As things currently stand, the White House has NOT included New Zealand on its list of allies whose steel and aluminium exports to the US will be exempted from US President Donald Trump’s recent hike in tariffs.
Given that the tariffs in question have been imposed under section 232 of the 1962 US Trade Expansion Act (whereby the national security of the US is supposedly at stake) this American failure to treat New Zealand as an ally is historically significant. After all, our troops have fought and died alongside the US in every major global conflict – the two world wars, Korea, Vietnam, Afghanistan etc – for the past hundred years or more.
We have also been (to the point of self harm) a country wedded to free trade and open borders. For its pains, New Zealand has still ended up on the enemies list at the Trump White House.
This morning though, those steel and aluminium tariffs have been eclipsed by the $50-60 billion package ( the amounts vary) of trade sanctions that the US says that it plans to levy against China – for its allegedly unfair trade practices, theft of intellectual property and impact on American jobs. There are fears of a tit for tat response by China, against US products. In 2016, China was the third biggest market for US exports.
Boeing airplanes, US high-tech componentry and US farm exports (eg soybeans, sorghum and pork) would probably be first in the firing line of any Chinese response, for both political and economic reasons. Sorghum production for instance, is concentrated in states that voted heavily for Trump in 2016. Yet for now, the headlines about an imminent trade war with China may be overly dramatic :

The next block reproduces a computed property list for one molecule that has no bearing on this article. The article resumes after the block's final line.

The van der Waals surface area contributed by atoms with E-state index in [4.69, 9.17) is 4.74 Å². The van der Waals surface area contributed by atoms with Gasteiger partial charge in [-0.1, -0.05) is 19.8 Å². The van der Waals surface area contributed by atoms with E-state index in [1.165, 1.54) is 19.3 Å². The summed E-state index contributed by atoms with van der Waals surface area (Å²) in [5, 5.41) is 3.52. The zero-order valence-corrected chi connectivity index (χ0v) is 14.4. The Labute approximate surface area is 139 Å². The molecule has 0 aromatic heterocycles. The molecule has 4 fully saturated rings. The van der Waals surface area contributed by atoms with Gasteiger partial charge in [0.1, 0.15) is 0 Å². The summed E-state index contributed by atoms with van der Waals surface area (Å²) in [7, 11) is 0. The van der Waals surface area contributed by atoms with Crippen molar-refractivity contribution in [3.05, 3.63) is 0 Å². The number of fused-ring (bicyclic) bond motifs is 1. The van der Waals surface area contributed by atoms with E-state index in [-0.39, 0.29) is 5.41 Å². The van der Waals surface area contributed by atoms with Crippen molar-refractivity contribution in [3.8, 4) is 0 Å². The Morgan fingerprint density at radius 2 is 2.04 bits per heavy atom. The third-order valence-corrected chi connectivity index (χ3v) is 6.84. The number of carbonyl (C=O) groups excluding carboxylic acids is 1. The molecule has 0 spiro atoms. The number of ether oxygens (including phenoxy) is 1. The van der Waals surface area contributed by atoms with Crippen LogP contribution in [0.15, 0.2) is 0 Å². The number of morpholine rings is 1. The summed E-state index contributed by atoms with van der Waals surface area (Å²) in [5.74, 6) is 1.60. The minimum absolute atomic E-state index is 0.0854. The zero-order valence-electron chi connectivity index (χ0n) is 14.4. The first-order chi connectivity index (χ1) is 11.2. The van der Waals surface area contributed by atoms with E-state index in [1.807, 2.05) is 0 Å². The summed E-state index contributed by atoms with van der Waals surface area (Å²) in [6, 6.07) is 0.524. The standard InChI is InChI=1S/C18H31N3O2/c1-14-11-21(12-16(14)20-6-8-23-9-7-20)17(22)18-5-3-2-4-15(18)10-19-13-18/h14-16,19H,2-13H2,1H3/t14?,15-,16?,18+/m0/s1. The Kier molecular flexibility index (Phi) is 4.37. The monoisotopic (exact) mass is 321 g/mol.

Under the terms of the memorandum, Trump will target the Chinese imports only after a consultation period, a measure that will give industry lobbyists and legislators a chance to water down a proposed target list which runs to 1,300 products. China will also have space to respond to Trump’s actions, reducing the risk of immediate dramatic retaliation from Beijing, and Trump struck an emollient tone as he started speaking. “I view them as a friend,” he said. “We have spoken to China and we are in the middle of negotiations….”
Even if we are merely in the “phony war” phase of a trade war, the rhetoric is still unsettling. The “intellectual property theft” accusation against China would also be open to retaliation, as the Strait Times pointed out in its summary of the US goods that China might choose to target: